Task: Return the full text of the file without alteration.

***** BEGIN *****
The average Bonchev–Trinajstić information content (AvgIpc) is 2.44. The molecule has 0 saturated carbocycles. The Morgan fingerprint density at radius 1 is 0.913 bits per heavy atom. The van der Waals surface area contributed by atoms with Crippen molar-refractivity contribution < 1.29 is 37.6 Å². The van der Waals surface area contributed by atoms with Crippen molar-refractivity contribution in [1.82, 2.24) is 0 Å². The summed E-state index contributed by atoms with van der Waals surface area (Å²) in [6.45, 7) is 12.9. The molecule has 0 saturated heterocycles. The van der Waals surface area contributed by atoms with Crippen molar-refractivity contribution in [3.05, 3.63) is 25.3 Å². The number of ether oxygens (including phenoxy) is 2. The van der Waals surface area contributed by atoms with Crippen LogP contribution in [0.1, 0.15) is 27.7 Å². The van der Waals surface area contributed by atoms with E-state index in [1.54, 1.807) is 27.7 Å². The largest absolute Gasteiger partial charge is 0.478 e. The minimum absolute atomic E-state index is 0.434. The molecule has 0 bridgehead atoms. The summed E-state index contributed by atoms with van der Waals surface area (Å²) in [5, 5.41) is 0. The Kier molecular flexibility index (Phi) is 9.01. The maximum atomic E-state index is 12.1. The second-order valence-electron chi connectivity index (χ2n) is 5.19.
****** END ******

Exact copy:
The average Bonchev–Trinajstić information content (AvgIpc) is 2.44. The molecule has 0 saturated carbocycles. The Morgan fingerprint density at radius 1 is 0.913 bits per heavy atom. The van der Waals surface area contributed by atoms with Crippen molar-refractivity contribution < 1.29 is 37.6 Å². The van der Waals surface area contributed by atoms with Crippen molar-refractivity contribution in [1.82, 2.24) is 0 Å². The summed E-state index contributed by atoms with van der Waals surface area (Å²) in [6.45, 7) is 12.9. The molecule has 0 saturated heterocycles. The van der Waals surface area contributed by atoms with Crippen molar-refractivity contribution in [3.05, 3.63) is 25.3 Å². The number of ether oxygens (including phenoxy) is 2. The van der Waals surface area contributed by atoms with Crippen LogP contribution in [0.1, 0.15) is 27.7 Å². The van der Waals surface area contributed by atoms with E-state index in [1.54, 1.807) is 27.7 Å². The largest absolute Gasteiger partial charge is 0.478 e. The minimum absolute atomic E-state index is 0.434. The molecule has 0 bridgehead atoms. The summed E-state index contributed by atoms with van der Waals surface area (Å²) in [5, 5.41) is 0. The Kier molecular flexibility index (Phi) is 9.01. The maximum atomic E-state index is 12.1. The second-order valence-electron chi connectivity index (χ2n) is 5.19.